As with the true greats, once he became financially comfortable, his music, in my opinion, got immeasurably better. Full Moon Fever and Wildflowers proved that. It took me longer to appreciate the Traveling Wilburys. I have a knee jerk tendency at times to reject anything ‘weird’ and the team of Wilburys seemed that way. Later, I listened and learned not to judge so quickly.

With his death, I thought you’d hear, as when Elvis died, a day of his music on radio stations. Didn’t happen, at least in my neck of the woods. A Rolling Stone Commemorative Magazine came out, and I snapped it up. While waiting for an oil change, I bought his greatest hits including most of those with the Heartbreakers.

I had pretty much worn out Wildflowers, but wanted to listen, post Petty’s life, with a different ear. And, as I listened, I found that music that I had largely ignored such as “American Girl,” “Refugee,” and “Stop Dragging My Heart Around” took on a new life to me.

From reading, I found that Tom Petty had penned most of the lyrics. And when it wasn’t sandwiched in between music that meant more to me in the late seventies, or stuck in the backwash that was the eighties, I realized, with a bit of shame, that this stuff was original…..and worth listening to again. Then, again after that.

Tom Petty and his band didn’t go into the cheesy prom song mode like Journey and Foreigner after their original success. They didn’t repeat the same song over and over as did some of the Hair bands of the 80’s. Each song was different. Each song had something that made it special. A chord, a turn of a phrase, or maybe a totally crazy (but unforgettable) video.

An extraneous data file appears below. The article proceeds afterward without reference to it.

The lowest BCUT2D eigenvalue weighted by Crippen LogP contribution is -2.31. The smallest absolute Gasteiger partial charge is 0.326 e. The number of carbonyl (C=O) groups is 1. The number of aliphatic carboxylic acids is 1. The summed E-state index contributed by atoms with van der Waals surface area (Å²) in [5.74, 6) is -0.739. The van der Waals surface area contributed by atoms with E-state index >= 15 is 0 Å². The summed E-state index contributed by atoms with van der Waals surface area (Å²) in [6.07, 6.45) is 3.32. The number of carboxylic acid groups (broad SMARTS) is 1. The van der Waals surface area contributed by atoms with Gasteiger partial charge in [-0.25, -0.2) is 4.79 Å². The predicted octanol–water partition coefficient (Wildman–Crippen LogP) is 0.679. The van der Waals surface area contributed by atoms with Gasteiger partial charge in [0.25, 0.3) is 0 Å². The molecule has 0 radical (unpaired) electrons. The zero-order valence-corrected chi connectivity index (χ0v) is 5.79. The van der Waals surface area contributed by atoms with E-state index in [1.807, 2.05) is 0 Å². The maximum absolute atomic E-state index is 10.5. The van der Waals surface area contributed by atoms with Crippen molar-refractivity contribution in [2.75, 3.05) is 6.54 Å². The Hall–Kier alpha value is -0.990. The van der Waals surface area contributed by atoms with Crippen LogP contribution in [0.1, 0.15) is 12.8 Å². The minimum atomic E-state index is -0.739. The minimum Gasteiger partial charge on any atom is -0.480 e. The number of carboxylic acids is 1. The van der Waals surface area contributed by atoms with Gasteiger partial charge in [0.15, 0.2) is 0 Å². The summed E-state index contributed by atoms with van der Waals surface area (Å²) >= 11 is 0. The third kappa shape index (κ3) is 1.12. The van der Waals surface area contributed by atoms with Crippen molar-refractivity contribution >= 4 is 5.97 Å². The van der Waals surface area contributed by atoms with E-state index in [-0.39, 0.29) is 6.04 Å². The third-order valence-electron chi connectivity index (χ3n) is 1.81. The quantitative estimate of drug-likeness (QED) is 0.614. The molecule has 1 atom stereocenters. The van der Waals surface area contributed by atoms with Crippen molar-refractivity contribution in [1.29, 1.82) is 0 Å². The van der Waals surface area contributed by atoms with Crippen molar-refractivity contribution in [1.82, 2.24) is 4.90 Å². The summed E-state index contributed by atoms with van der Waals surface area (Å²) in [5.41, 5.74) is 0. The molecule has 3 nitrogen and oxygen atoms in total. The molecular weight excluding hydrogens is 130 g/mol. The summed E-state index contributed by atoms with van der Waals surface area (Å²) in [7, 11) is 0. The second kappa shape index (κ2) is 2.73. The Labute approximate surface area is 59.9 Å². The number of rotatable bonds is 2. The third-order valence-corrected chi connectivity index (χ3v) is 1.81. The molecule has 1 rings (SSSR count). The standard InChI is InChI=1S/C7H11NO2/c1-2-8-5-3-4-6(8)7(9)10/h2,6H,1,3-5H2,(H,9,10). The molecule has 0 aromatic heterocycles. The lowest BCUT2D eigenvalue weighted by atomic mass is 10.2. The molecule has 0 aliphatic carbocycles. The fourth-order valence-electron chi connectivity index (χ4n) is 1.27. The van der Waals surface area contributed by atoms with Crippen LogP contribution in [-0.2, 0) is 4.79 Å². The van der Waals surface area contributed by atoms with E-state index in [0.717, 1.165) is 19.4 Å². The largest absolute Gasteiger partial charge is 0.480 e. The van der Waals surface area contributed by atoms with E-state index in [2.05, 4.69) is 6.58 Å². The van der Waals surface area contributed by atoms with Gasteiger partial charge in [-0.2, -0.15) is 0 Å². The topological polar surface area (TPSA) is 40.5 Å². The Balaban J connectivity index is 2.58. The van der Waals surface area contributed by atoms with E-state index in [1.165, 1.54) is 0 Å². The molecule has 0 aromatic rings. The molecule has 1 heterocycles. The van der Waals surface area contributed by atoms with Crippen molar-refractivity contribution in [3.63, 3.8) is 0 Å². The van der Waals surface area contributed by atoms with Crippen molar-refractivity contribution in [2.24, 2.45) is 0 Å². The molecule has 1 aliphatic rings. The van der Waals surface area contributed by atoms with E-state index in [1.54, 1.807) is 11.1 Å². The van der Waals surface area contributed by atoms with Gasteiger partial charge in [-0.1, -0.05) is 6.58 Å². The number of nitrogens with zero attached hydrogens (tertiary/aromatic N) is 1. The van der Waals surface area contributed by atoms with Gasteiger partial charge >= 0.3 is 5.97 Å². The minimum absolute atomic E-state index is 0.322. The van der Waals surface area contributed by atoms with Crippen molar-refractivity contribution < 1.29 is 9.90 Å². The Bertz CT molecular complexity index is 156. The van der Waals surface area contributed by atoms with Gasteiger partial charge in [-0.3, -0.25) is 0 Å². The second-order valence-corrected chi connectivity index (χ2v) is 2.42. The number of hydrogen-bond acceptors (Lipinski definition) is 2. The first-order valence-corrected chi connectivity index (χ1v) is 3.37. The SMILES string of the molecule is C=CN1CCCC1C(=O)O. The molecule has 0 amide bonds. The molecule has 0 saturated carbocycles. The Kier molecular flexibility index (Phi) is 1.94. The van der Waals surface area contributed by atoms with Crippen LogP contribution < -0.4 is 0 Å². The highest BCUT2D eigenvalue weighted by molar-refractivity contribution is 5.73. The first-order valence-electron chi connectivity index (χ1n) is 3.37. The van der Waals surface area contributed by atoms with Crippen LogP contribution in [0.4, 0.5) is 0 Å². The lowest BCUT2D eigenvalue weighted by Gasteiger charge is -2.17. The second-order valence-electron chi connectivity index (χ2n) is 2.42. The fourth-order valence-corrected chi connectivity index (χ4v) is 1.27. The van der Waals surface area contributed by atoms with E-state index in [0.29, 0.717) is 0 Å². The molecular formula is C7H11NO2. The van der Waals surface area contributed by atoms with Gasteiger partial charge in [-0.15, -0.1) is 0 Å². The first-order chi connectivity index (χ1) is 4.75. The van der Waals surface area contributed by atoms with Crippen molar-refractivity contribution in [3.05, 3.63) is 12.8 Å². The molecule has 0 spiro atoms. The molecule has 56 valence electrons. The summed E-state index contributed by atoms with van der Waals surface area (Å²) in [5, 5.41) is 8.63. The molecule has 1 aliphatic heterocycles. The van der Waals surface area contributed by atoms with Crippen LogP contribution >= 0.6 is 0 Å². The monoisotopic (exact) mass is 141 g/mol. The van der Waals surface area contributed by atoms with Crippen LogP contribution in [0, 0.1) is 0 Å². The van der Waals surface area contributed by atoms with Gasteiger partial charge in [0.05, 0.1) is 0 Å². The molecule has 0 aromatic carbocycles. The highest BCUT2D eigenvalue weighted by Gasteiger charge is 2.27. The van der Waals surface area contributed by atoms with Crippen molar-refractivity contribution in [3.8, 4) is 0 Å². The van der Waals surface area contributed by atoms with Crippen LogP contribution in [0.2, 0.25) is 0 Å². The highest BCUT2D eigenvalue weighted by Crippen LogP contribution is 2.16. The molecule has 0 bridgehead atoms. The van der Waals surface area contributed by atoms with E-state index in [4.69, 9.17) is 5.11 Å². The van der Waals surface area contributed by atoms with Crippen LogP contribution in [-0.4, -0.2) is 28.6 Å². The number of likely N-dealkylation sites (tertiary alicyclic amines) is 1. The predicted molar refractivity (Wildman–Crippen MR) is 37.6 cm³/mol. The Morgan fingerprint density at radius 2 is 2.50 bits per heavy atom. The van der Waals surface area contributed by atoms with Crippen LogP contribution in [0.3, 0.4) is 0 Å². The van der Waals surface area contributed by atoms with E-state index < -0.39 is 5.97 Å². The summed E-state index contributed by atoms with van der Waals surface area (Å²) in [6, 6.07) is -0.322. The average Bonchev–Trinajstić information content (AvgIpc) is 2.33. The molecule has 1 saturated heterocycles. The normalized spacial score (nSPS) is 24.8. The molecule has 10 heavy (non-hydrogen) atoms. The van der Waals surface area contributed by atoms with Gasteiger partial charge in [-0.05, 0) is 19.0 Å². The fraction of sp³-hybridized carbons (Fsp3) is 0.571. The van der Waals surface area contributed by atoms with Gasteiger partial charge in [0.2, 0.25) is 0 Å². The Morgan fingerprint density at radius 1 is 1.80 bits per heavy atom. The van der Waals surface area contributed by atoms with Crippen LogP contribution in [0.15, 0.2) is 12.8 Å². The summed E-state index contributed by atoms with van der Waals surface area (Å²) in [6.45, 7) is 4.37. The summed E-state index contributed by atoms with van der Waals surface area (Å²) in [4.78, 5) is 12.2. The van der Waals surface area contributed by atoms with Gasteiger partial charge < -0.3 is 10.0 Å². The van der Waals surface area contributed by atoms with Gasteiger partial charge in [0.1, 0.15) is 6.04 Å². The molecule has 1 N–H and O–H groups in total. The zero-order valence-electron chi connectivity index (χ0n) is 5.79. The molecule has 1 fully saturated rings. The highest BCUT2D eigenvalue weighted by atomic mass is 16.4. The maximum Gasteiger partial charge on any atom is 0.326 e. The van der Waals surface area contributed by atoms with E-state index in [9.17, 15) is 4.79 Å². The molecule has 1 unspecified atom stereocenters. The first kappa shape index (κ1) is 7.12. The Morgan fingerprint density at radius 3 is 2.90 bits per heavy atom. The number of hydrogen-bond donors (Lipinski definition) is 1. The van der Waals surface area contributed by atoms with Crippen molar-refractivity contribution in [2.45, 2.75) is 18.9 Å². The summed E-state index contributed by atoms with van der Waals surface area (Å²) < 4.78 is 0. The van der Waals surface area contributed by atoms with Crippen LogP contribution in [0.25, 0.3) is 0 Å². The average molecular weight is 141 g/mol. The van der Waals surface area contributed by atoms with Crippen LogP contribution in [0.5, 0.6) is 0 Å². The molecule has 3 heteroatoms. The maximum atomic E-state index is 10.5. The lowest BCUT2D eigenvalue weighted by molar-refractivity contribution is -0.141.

It’s been three weeks now since the world got the news. The guy that everyone (at least his fans) thought would live forever, didn’t. And if you look at his final pictures, he looked exhausted. Ready for a long rest.

The family have been the epitome of class throughout in how they have privately mourned, and laid the legend to rest. Wherever Tom is, I’m sure he would likely approve–and possibly be humbled.

His career was 40 years of original, ass-kicking rock and roll that will be remembered after all the bubble gum and ear-rot of the 80’s and 90’s and the ‘dull’enium are forgotten.

He showed us that some things were worth taking a stand for. He reminded us to be, as he learned to be, grateful for the good stuff.

He was a man who made mistakes, but one of those mistakes was definitely not a tendency to compromise. That was what made him and his music great.

Rest in Peace, Tom. We didn’t want the dance to end.

However, we’re glad that it went on as long as it did.